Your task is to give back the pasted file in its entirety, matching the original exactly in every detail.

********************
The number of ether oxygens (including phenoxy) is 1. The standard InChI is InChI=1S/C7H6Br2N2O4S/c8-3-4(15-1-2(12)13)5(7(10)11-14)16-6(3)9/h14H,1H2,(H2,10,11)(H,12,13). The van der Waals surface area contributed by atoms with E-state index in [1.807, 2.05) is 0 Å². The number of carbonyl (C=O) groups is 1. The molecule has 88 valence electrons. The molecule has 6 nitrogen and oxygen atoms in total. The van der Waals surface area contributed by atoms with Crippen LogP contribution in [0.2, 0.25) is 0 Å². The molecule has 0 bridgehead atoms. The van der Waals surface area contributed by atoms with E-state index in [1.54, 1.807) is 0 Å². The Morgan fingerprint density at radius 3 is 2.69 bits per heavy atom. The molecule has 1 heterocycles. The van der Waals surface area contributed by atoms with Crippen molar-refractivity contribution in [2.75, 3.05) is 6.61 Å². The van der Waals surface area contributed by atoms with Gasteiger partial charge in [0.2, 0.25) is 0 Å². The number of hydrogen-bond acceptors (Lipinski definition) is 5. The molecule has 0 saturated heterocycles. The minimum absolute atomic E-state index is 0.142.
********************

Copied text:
The number of ether oxygens (including phenoxy) is 1. The standard InChI is InChI=1S/C7H6Br2N2O4S/c8-3-4(15-1-2(12)13)5(7(10)11-14)16-6(3)9/h14H,1H2,(H2,10,11)(H,12,13). The van der Waals surface area contributed by atoms with E-state index in [1.807, 2.05) is 0 Å². The number of carbonyl (C=O) groups is 1. The molecule has 88 valence electrons. The molecule has 6 nitrogen and oxygen atoms in total. The van der Waals surface area contributed by atoms with Crippen LogP contribution in [0.2, 0.25) is 0 Å². The molecule has 0 bridgehead atoms. The van der Waals surface area contributed by atoms with E-state index in [1.54, 1.807) is 0 Å². The Morgan fingerprint density at radius 3 is 2.69 bits per heavy atom. The molecule has 1 heterocycles. The van der Waals surface area contributed by atoms with Crippen molar-refractivity contribution in [2.75, 3.05) is 6.61 Å². The van der Waals surface area contributed by atoms with Gasteiger partial charge in [0.2, 0.25) is 0 Å². The number of hydrogen-bond acceptors (Lipinski definition) is 5. The molecule has 0 saturated heterocycles. The minimum absolute atomic E-state index is 0.142.